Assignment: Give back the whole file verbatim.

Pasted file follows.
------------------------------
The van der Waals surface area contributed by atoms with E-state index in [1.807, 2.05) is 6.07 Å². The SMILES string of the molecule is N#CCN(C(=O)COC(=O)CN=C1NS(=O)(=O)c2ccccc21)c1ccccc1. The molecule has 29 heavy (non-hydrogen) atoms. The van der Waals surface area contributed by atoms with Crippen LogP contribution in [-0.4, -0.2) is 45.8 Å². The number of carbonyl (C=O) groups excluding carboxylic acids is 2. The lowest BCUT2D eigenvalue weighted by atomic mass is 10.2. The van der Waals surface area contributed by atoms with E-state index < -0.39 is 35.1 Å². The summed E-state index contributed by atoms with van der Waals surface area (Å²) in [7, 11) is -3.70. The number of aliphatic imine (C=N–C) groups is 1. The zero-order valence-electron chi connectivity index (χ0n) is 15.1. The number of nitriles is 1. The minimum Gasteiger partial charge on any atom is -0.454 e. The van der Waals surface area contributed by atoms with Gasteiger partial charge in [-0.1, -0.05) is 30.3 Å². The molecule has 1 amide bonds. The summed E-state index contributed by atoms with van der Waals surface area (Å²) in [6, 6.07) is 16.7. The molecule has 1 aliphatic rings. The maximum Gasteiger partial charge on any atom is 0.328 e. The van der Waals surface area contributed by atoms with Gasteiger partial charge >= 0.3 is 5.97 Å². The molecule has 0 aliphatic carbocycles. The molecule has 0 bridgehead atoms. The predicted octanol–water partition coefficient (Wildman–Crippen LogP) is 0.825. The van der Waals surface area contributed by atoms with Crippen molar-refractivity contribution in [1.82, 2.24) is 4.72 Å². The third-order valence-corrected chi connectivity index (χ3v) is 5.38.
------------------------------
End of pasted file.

The van der Waals surface area contributed by atoms with E-state index in [1.807, 2.05) is 6.07 Å². The SMILES string of the molecule is N#CCN(C(=O)COC(=O)CN=C1NS(=O)(=O)c2ccccc21)c1ccccc1. The molecule has 29 heavy (non-hydrogen) atoms. The van der Waals surface area contributed by atoms with Crippen LogP contribution in [-0.4, -0.2) is 45.8 Å². The number of carbonyl (C=O) groups excluding carboxylic acids is 2. The lowest BCUT2D eigenvalue weighted by atomic mass is 10.2. The van der Waals surface area contributed by atoms with E-state index < -0.39 is 35.1 Å². The summed E-state index contributed by atoms with van der Waals surface area (Å²) in [7, 11) is -3.70. The number of aliphatic imine (C=N–C) groups is 1. The zero-order valence-electron chi connectivity index (χ0n) is 15.1. The number of nitriles is 1. The minimum Gasteiger partial charge on any atom is -0.454 e. The van der Waals surface area contributed by atoms with Gasteiger partial charge in [-0.1, -0.05) is 30.3 Å². The molecule has 1 amide bonds. The summed E-state index contributed by atoms with van der Waals surface area (Å²) in [6, 6.07) is 16.7. The molecule has 1 aliphatic rings. The maximum Gasteiger partial charge on any atom is 0.328 e. The van der Waals surface area contributed by atoms with Gasteiger partial charge >= 0.3 is 5.97 Å². The molecule has 0 aliphatic carbocycles. The molecule has 0 bridgehead atoms. The predicted octanol–water partition coefficient (Wildman–Crippen LogP) is 0.825. The van der Waals surface area contributed by atoms with Crippen molar-refractivity contribution in [1.82, 2.24) is 4.72 Å². The third-order valence-corrected chi connectivity index (χ3v) is 5.38.